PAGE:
Would U.S. resale royalties help historically disadvantaged artists?

The introduction of droit de suite legislation in the US would help rectify this inconvenience for well-known contemporary artists like [Kerry James] Marshall but it would be an even bigger boon for historically disadvantaged artists who have been left out of the American cannon of art for reasons of race, gender or other socio-economic limitations. This is especially true of the many artists who lack representation or a presence in the art market until the end of their careers or posthumously.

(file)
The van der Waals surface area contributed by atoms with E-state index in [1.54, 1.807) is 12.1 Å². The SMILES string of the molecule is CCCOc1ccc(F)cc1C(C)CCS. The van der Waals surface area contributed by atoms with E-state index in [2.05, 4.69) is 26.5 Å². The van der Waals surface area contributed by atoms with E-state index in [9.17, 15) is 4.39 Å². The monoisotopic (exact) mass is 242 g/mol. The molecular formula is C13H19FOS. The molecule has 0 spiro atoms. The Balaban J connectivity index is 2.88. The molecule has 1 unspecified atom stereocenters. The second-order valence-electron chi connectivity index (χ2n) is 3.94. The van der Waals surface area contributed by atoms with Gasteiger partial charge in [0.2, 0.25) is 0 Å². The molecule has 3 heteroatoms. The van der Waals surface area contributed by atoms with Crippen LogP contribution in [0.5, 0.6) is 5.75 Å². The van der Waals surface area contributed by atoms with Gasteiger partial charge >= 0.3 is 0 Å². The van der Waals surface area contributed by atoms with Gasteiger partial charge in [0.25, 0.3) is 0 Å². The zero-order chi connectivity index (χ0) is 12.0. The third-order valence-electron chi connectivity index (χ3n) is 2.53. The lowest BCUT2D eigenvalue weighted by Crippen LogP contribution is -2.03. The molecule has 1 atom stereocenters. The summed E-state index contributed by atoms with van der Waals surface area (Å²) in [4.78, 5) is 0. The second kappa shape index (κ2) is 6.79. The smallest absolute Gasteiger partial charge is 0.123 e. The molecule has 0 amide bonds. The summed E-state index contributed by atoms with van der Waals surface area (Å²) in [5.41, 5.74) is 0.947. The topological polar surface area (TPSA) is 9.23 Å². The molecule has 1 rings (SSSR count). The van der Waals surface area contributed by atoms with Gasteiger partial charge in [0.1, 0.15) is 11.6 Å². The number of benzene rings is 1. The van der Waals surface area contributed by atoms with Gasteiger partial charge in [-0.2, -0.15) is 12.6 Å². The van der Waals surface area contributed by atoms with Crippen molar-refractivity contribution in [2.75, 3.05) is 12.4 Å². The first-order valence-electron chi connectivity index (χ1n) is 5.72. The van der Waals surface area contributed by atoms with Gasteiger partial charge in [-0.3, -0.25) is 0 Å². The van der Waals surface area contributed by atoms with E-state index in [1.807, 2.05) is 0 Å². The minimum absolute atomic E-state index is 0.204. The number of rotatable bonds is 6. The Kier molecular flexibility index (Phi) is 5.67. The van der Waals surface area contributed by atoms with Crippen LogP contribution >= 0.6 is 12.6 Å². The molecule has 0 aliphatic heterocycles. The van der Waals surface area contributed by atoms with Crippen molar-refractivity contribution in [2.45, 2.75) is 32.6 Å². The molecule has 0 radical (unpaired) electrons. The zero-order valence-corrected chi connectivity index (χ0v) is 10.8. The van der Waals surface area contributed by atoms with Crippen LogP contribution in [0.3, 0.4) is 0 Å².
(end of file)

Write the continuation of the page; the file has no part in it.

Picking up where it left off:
But even if there is a federal resale royalty, the current proposal doesn’t seem like enough. For instance,

The ART Act could provide a small measure of equity to artists by allowing them a 5% royalty of the price paid for their work within 90 days when it is resold at auction. But the terms are still limited—all art sold for less than $5,000 is exempted, and the 5% royalty is capped at $35,000 regardless of how much the work sells for.

So if a buyer purchased a painting from a recent MFA grad for $5,000, and then resold it for $5,000,000, the artist would only receive $35,000 instead of $250,000. That’s a huge difference. So why the delay in passing the bill?

More here.